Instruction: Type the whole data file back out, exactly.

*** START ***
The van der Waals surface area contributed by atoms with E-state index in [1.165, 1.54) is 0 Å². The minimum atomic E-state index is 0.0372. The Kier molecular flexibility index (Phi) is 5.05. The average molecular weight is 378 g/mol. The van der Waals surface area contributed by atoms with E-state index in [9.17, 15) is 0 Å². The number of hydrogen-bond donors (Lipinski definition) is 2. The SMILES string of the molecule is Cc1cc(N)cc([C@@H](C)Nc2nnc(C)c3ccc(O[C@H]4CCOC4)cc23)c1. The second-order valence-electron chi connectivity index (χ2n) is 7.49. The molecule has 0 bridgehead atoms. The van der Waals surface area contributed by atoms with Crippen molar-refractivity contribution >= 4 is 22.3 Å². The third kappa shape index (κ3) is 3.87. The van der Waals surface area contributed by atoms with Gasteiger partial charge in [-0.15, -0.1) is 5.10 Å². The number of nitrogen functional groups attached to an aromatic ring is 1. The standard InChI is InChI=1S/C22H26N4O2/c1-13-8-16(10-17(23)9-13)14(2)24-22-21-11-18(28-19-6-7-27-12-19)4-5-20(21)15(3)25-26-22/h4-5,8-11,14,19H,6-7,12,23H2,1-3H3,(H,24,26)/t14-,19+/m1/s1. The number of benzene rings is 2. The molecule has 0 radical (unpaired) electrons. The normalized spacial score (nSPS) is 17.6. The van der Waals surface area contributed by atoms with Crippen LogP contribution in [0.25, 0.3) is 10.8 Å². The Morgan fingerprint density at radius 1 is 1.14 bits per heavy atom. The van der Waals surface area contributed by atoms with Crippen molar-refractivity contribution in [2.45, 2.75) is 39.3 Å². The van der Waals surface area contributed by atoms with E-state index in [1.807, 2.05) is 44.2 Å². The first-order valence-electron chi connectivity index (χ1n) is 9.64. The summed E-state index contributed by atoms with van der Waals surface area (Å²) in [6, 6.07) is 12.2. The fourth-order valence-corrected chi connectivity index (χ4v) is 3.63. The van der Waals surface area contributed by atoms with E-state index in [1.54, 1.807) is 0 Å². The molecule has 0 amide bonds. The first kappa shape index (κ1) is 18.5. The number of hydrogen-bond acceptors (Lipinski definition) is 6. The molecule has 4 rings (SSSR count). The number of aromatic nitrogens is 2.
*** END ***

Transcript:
The van der Waals surface area contributed by atoms with E-state index in [1.165, 1.54) is 0 Å². The minimum atomic E-state index is 0.0372. The Kier molecular flexibility index (Phi) is 5.05. The average molecular weight is 378 g/mol. The van der Waals surface area contributed by atoms with E-state index in [9.17, 15) is 0 Å². The number of hydrogen-bond donors (Lipinski definition) is 2. The SMILES string of the molecule is Cc1cc(N)cc([C@@H](C)Nc2nnc(C)c3ccc(O[C@H]4CCOC4)cc23)c1. The second-order valence-electron chi connectivity index (χ2n) is 7.49. The molecule has 0 bridgehead atoms. The van der Waals surface area contributed by atoms with Crippen molar-refractivity contribution >= 4 is 22.3 Å². The third kappa shape index (κ3) is 3.87. The van der Waals surface area contributed by atoms with Gasteiger partial charge in [-0.15, -0.1) is 5.10 Å². The number of nitrogen functional groups attached to an aromatic ring is 1. The standard InChI is InChI=1S/C22H26N4O2/c1-13-8-16(10-17(23)9-13)14(2)24-22-21-11-18(28-19-6-7-27-12-19)4-5-20(21)15(3)25-26-22/h4-5,8-11,14,19H,6-7,12,23H2,1-3H3,(H,24,26)/t14-,19+/m1/s1. The number of benzene rings is 2. The molecule has 0 radical (unpaired) electrons. The normalized spacial score (nSPS) is 17.6. The van der Waals surface area contributed by atoms with Crippen LogP contribution in [0.25, 0.3) is 10.8 Å². The Morgan fingerprint density at radius 1 is 1.14 bits per heavy atom. The van der Waals surface area contributed by atoms with Crippen molar-refractivity contribution in [2.45, 2.75) is 39.3 Å². The van der Waals surface area contributed by atoms with E-state index in [1.807, 2.05) is 44.2 Å². The first-order valence-electron chi connectivity index (χ1n) is 9.64. The summed E-state index contributed by atoms with van der Waals surface area (Å²) in [6, 6.07) is 12.2. The fourth-order valence-corrected chi connectivity index (χ4v) is 3.63. The van der Waals surface area contributed by atoms with E-state index in [1.54, 1.807) is 0 Å². The molecule has 0 amide bonds. The first kappa shape index (κ1) is 18.5. The number of hydrogen-bond acceptors (Lipinski definition) is 6. The molecule has 4 rings (SSSR count). The number of aromatic nitrogens is 2.